|Birth Day:||November 2, 1963|
|Birth Place:||Postojna, Slovenia|
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He studied public policy and political science at the University of Ljubljana, graduating in 1987.
After finishing the Nova Gorica High School in 1983, Pahor enrolled in the University of Ljubljana, where he studied public policy and political science at the Faculty of Sociology, Political Science and Journalism (FSPN, now known as Faculty of Social Sciences, FDV). He graduated in 1987 with a thesis on peace negotiations between members of the Non-Aligned Movement. His B.A. thesis was awarded the Student Prešeren Award, the highest academic award for students in Slovenia. According to the Slovenian press, Pahor worked as a male model to pay for his university studies.
In 1987, he ran for the Presidency of University Section of the Alliance of the Socialist Youth of Slovenia. This internal election was important, as it was the first election in Yugoslavia organized entirely according to democratic principles. In the election, in which the members could freely choose between two antagonistic teams, Pahor's team lost to a more liberal faction.
In 1989, Pahor co-founded and chaired the Democratic Forum, a youth section within the Slovenian Communist Party established as a counter-force to the Alliance of Socialist Youth, which was now already openly opposing the communists' policies. The same year, he was appointed to the Central Committee of the League of Communists of Slovenia, thus becoming the youngest member of this body in its history. In 1990, he participated in the Slovenian delegation at the last Congress of the League of Communists of Yugoslavia in Belgrade.
As a consequence, the Youth Alliance emancipated from the control of the Communist Party: a process that resulted in the formation of the Liberal Democratic Party in 1990. Due to this shift, Pahor continued his political career in the main apparatus of the Communist Party. He rose to prominence in the late 1980s, when he became one of the strongest supporters of the reformist wing of the Communist Party, led by Milan Kučan and Ciril Ribičič.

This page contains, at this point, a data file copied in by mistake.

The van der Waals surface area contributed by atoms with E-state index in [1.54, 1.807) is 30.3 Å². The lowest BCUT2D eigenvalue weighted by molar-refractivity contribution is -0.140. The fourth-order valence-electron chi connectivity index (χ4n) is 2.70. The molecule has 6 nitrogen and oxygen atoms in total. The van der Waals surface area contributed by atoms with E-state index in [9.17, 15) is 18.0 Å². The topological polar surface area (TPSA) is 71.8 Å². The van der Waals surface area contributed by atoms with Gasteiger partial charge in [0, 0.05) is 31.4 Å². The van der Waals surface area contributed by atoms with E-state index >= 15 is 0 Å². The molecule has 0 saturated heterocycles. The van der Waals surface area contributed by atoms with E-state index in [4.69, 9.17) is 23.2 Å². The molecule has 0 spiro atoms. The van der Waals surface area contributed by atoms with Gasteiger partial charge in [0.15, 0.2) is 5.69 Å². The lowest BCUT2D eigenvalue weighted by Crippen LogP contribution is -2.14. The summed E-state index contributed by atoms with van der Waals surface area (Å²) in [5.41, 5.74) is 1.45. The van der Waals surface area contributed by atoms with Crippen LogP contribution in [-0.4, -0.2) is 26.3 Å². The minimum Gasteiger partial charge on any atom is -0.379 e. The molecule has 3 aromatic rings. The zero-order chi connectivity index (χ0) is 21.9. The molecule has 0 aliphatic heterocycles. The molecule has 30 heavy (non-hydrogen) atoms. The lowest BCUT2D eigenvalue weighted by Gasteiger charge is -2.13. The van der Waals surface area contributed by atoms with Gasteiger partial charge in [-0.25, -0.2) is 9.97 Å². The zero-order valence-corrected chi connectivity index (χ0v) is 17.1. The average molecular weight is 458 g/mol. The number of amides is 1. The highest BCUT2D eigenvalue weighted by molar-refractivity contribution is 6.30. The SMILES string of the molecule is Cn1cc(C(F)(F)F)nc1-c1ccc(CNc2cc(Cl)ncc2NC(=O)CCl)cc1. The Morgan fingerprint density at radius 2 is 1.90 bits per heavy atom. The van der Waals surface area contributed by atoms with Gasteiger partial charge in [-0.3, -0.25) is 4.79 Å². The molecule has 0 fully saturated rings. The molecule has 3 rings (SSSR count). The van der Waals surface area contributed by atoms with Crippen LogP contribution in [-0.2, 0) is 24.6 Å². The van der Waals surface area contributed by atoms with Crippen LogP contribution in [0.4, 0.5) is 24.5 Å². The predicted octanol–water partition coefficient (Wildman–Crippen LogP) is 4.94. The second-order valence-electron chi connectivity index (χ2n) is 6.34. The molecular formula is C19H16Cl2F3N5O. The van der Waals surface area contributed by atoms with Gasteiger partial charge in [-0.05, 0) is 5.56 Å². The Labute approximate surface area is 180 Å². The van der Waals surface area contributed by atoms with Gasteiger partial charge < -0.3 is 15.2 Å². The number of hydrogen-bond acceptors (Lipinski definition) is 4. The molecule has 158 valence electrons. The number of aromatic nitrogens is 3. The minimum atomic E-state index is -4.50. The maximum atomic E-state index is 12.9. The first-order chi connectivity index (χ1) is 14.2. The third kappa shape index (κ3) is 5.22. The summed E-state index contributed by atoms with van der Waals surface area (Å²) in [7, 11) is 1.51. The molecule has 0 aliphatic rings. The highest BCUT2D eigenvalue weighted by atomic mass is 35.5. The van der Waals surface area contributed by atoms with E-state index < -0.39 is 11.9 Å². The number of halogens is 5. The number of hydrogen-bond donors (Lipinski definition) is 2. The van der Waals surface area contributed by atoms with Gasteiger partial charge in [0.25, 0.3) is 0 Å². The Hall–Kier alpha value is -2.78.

In the first free elections in Slovenia in April 1990, in which the communists were defeated by the Democratic Opposition of Slovenia (DEMOS), Pahor was elected in the Slovenian Parliament on the list of the League of Communists - Party of Democratic Reform. Together with Milan Balažic, Pahor emerged as the leader of the pro-reformist wing of the party, which advocated a clear cut with the communist past and a full-fledged acceptance of free-market economy; they even went so far to propose the merger of the party with Jože Pučnik's Social Democratic Party of Slovenia. As the party continued to lose support during the whole 1990s, falling under 10% of the popular vote in 1996, Pahor's positions grew in strength. In 1997, he was elected as its president on a Third way-centrist platform.